Since I moved to Pittsburgh’s South Side last month I have been on the Three Rivers Heritage Trail nearly every day. The nearby riverfront trail has provided me with a handy outlet for active recreation or aimless wandering whenever I feel the need to escape the hustle and bustle of East Carson street or am restless in my half-empty apartment. The trail is littered with historical markers, relics of the steel industry, and various works of art, but one of my favorite features of the south shore stretch is the Color Park.
I have found background information on the Color Park to be somewhat scarce, though it seems to have officially started in April 2017 with a kickoff event to celebrate the opening day for trails. The Color Park is closely associated with local artist Baron Batch. As reported by WESA:
“Batch, a former Pittsburgh Steelers player who left the NFL in 2013, has since focused on creating his trademark colorful murals, artwork and installations. Last June, Batch was in the midst of painting several public murals around the city. He said he was so used to doing it, that he just instinctually tagged encouraging messages along the Three Rivers Heritage Trail, Mon Wharf Parking lot and Hot Metal Bridge.”
After being arrested and charged with $30 thousand in fines over his graffiti, Batch explored other avenues for exploring possibilities for public art in Pittsburgh. He partnered with nonprofit Friends of the Riverfront to create the Color Park.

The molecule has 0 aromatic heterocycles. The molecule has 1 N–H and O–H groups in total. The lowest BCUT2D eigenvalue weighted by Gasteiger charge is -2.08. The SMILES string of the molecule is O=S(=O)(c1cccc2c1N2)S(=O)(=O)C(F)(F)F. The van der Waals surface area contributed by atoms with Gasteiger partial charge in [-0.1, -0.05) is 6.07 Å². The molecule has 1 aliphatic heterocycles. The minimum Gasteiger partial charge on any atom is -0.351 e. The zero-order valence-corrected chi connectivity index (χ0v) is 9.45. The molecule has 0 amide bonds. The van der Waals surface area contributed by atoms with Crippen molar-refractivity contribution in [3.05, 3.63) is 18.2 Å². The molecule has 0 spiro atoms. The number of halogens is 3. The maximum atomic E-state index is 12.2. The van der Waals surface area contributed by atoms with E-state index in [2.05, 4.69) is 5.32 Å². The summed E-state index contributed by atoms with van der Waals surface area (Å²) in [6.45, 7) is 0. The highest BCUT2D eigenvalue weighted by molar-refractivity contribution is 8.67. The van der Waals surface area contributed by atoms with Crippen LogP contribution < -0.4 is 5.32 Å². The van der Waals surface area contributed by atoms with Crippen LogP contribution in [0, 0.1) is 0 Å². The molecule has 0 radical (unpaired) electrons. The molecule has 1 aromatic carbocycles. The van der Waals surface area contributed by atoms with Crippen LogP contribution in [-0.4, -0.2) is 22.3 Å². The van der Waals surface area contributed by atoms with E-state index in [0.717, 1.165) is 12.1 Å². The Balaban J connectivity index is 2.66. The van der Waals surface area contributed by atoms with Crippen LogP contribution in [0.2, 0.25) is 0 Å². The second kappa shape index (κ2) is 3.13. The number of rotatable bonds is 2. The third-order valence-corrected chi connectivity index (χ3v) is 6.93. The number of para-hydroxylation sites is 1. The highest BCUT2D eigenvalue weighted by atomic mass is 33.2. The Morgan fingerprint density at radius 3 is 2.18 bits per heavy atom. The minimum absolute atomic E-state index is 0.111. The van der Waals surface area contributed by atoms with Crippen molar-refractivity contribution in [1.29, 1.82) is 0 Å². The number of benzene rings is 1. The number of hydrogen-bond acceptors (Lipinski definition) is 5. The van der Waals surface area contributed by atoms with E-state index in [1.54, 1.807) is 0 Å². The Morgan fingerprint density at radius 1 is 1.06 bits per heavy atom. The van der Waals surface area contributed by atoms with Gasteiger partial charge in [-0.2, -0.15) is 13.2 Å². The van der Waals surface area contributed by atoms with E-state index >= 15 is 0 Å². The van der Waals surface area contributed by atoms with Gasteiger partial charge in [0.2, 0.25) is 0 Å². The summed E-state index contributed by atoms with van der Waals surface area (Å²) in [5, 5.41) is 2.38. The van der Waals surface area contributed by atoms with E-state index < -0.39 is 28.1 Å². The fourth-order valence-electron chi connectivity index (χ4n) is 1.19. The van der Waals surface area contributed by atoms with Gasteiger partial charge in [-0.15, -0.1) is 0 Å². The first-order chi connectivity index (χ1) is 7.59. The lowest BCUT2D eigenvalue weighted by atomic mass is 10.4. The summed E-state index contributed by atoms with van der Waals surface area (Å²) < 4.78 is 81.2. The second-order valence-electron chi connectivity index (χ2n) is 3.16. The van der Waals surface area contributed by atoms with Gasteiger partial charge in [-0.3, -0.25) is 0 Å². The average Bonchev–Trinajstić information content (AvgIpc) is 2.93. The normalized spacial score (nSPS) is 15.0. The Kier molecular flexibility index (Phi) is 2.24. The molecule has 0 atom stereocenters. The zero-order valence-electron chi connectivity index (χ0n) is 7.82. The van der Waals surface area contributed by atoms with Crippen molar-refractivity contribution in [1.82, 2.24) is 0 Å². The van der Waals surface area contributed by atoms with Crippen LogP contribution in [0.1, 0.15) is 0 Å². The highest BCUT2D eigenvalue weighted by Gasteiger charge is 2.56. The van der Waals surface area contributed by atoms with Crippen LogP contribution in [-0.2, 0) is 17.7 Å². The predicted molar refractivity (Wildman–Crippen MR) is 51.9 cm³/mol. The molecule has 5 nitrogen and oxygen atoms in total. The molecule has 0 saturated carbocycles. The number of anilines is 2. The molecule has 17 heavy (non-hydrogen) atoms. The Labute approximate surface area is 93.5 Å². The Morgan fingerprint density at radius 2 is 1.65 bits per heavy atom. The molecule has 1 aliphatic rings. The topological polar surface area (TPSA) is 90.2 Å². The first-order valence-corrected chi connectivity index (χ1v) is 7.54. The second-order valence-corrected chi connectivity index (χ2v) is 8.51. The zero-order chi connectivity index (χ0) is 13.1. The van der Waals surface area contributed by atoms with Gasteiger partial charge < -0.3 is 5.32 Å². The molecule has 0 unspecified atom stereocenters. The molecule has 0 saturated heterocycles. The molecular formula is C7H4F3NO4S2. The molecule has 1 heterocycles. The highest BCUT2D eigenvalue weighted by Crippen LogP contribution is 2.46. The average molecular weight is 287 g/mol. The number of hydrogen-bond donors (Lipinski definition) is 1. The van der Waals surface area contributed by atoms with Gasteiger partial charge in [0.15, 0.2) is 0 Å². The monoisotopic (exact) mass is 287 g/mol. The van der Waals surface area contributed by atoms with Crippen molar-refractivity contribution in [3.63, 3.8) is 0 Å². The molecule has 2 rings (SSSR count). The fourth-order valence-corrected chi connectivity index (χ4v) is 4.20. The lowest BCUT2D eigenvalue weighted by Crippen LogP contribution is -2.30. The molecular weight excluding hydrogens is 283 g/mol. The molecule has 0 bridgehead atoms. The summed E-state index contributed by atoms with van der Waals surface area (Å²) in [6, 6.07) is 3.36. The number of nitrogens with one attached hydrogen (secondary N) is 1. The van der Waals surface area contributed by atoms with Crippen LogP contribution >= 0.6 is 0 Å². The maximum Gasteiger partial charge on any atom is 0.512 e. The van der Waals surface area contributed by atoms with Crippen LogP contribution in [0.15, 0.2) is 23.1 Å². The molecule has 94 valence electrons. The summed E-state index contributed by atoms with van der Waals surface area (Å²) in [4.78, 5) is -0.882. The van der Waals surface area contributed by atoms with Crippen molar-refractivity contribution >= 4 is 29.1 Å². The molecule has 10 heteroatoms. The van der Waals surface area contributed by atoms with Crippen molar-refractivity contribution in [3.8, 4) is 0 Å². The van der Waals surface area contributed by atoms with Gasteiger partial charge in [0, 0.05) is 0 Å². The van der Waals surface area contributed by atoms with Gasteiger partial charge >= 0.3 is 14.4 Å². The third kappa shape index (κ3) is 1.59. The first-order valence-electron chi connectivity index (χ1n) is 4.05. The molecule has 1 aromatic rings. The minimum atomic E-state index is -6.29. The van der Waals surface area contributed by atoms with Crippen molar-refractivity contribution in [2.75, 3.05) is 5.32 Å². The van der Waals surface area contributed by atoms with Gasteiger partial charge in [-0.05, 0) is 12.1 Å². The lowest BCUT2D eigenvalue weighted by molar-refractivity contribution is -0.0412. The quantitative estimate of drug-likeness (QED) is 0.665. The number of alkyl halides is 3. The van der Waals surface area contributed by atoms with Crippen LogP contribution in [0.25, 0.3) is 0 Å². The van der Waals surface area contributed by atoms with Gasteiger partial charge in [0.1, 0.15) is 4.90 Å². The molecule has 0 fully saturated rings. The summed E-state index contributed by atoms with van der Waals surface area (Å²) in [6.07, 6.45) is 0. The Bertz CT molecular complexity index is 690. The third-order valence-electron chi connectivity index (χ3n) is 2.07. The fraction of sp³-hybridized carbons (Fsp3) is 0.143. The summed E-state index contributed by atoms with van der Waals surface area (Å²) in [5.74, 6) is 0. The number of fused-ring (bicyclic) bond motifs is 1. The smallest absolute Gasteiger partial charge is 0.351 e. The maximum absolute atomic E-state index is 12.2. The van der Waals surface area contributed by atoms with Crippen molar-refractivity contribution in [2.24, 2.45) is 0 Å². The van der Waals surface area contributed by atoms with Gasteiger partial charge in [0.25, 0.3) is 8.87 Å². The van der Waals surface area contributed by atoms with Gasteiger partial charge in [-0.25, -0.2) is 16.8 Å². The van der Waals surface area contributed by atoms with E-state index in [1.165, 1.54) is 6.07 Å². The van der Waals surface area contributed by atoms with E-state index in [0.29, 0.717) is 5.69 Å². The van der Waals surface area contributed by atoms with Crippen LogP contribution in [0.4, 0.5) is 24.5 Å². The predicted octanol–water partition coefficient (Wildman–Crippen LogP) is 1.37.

I wasn’t familiar with Batch’s history before investigating the origins of the Color Park. After learning some about his work I now recognize several of his designs, such as the elephant head murals, as distinctive parts of the South Side streetscape. In fact, I coincidentally captured one of his “eye” designs in the photo for my “Back in the Burgh” post.
There’s much more I’d like to know about the administration of the Color Park and its status as a sanctioned graffiti zone. I suspect Dr. Caitlin Bruce, one of my former teachers, could shed some additional light as she has extensively researched legal graffiti zones and been involved with public art initiatives in the South Side. In the meantime, the Park is one of my favorite places to ride for views of the downtown skyline and the ever-shifting spraypainted scrawl.